They say someday you'll find/All who love are blind /When your heart's on fire/You must realize/Smoke gets in your eyes.
"Tesla and Wife," about a couple of maids and Nicola Tesla and his romantic love for a pigeon. I think "Che farò senza Eurydice," from the Gluck opera, where Orpheus searches for his lost love in the underworld and finally finds her and loses her again.
What will I do without her? What will I do without my love?
The title story "Love in Infant Monkeys," about infamous experimental psychologist Harry Harlow and the baby monkeys he took away from their mothers and isolated in cages with only monkey mothers made of wire to keep them company, would read well to Gillian Welch's "Orphan Girl."
I am an orphan on God's highway/But I'll share my troubles if you go my way/I have no mother no father/No sister no brother/I am an orphan girl.
"Chomsky, Rodents" is a fictionalized anecdote about a real-life episode when my husband ran into Noam Chomsky in a town dump on Cape Cod and Chomsky was trying to give away a gerbil cage. It's a lot about mothers too, women and men and parenting, so though I'm not much of a Sinead O' Connor fan in general I think I'd recommend "Emma's Song" to go with it.
The first time I saw you/I loved you/I loved you/Your face blue/Your eyes too/Your mouth too/Your mouth too.
"Jimmy Carter's Rabbit" chronicles a fictional visit by Jimmy Carter to the office of a psychotherapist after he leaves office, in the wake of the killer swamp rabbit episode that arguably helped emasculate the President in the public eye. I'd set it to something earnest, folksy and a little nostalgic — maybe "Our Town," by Iris DeMent.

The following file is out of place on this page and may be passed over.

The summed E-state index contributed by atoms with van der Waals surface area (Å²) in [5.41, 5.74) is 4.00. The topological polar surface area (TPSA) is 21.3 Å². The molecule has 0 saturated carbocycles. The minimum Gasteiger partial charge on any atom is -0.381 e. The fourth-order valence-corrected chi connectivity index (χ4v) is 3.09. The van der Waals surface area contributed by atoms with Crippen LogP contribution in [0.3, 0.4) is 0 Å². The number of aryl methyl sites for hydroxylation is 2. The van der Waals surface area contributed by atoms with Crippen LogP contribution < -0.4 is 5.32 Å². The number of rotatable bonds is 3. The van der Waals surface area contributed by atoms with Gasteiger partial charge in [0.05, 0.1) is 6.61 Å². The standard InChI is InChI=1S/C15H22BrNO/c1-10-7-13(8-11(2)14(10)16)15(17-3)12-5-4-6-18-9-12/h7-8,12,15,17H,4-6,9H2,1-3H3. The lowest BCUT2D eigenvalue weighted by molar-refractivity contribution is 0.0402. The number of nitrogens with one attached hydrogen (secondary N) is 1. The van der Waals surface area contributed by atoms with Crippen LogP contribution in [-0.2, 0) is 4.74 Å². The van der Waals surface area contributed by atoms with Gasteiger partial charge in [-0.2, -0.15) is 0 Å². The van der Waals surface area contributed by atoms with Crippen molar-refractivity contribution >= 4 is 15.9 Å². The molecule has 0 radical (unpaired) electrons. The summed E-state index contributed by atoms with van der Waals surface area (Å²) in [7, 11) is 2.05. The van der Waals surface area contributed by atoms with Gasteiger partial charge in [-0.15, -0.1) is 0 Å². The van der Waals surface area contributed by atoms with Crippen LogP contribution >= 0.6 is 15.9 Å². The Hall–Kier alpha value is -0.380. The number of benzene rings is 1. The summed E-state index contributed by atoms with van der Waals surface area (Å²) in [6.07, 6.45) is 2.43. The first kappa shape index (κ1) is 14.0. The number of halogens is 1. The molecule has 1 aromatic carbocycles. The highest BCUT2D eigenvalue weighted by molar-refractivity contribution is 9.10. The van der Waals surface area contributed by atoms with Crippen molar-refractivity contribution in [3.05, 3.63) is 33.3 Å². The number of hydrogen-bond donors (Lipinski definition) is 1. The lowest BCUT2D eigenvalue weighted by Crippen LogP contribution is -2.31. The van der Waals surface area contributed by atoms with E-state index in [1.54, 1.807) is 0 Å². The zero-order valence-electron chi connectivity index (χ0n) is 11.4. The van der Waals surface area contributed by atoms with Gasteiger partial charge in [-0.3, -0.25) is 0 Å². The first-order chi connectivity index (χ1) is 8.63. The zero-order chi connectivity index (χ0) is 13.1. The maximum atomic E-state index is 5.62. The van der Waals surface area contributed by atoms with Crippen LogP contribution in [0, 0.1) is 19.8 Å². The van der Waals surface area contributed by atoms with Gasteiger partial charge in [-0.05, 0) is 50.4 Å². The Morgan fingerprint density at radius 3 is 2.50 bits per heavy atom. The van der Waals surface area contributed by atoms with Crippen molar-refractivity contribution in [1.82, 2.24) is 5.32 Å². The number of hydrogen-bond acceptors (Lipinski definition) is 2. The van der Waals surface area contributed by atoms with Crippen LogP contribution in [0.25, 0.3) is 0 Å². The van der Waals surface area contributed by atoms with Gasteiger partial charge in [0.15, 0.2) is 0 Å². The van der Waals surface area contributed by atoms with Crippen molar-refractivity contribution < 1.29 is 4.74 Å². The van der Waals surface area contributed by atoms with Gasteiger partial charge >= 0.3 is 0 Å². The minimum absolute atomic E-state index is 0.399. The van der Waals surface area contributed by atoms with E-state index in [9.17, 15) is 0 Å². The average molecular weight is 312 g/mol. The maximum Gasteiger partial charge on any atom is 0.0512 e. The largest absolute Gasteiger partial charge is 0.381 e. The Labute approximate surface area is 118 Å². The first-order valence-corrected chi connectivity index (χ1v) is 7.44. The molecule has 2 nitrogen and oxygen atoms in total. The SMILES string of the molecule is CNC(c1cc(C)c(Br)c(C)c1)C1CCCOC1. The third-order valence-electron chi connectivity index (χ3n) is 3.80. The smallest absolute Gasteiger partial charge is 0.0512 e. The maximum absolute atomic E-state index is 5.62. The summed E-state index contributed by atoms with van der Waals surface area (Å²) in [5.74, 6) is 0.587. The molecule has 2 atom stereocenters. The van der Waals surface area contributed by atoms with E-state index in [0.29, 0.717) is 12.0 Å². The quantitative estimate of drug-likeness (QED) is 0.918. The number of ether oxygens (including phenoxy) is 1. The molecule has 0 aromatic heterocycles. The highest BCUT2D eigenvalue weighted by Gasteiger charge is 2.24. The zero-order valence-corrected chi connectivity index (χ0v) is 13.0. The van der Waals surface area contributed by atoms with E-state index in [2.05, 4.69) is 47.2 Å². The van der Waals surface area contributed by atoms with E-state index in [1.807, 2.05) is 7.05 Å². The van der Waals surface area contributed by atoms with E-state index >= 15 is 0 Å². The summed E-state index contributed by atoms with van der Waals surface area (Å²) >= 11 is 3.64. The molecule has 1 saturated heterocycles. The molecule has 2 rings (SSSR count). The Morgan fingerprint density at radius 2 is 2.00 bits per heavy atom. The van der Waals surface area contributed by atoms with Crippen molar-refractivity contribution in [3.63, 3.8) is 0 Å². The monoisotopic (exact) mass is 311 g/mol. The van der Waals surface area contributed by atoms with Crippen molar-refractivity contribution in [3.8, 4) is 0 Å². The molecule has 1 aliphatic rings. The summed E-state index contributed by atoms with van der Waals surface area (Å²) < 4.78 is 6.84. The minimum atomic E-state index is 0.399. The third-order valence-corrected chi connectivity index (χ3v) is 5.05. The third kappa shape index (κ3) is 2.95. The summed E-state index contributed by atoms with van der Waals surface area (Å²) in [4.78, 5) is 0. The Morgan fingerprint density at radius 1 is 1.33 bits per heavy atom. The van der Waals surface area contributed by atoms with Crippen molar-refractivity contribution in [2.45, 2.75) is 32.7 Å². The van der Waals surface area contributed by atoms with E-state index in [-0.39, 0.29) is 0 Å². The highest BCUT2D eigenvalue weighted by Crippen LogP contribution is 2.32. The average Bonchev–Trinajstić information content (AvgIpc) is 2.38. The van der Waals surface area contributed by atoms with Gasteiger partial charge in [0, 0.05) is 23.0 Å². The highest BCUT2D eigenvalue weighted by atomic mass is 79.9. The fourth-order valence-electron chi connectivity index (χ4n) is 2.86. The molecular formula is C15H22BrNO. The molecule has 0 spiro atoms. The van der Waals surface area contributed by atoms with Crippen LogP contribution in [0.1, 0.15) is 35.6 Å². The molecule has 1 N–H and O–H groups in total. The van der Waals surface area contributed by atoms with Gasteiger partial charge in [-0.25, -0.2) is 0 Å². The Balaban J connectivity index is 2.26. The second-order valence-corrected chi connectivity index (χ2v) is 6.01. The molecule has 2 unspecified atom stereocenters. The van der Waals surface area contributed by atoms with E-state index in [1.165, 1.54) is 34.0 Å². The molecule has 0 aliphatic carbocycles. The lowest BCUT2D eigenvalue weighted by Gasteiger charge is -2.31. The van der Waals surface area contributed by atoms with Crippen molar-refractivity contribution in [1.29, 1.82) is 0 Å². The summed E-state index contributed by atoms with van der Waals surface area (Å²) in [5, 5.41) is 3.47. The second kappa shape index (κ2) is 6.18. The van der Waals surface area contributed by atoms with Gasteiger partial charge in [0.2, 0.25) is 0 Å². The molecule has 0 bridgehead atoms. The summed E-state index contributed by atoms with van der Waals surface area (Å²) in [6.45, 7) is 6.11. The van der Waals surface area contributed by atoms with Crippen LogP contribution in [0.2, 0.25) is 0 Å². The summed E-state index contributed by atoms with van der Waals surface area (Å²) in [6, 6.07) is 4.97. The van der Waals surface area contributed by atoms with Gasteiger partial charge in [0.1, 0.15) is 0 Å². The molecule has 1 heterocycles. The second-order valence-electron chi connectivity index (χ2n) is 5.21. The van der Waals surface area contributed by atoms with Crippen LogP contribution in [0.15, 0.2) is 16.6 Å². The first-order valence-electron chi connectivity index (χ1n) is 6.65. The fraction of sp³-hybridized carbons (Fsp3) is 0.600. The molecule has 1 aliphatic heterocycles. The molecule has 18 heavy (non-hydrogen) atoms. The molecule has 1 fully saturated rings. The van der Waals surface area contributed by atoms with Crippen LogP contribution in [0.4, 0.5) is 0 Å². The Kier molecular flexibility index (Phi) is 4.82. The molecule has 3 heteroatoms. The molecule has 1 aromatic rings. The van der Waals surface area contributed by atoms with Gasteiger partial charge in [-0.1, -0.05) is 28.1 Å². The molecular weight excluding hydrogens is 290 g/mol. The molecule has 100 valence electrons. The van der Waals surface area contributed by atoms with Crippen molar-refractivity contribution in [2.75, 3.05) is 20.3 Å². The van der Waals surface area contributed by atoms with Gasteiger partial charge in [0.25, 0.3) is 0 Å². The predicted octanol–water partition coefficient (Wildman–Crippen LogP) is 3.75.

Go on now and say goodbye to our town, to our town/Can't you see the sun's settin' down on our town, on our town/Goodnight.
"The Lady and the Dragon," about Sharon Stone's ex-husband being bitten on the toe by a Komodo dragon—and what happened to the giant lizard afterward—I'd put with Cat Power's "The Greatest."
Once I wanted to be the greatest/No wind or waterfall could stall me/And then came the rush of the flood/The stars at night turned deep to dust.
The last, brief story in the collection, "Walking Bird," is the only one without a celebrity. A small family goes to the zoo, and suddenly at the end of the day the mother notices that all the animals have disappeared. For this I'd go back to the Mekons, as I always do in the end—say, "One X One."
All the eyes are closing/one by one/one by one.
Lydia Millet and Love in Infant Monkeys links:
Austin Chronicle review
Black Gate review
Bookmarks Magazine review
Eye Weekly review
Frisbee: A Book Journal review
Globe and Mail review
The Internet Review of Books review
Los Angeles Times review
New York Times review
Publishers Weekly review
Quill & Quire review
The Second Pass review
The Rumpus review
Venus Zine review
also at Largehearted Boy:
other Book Notes submissions (authors create playlists for their book)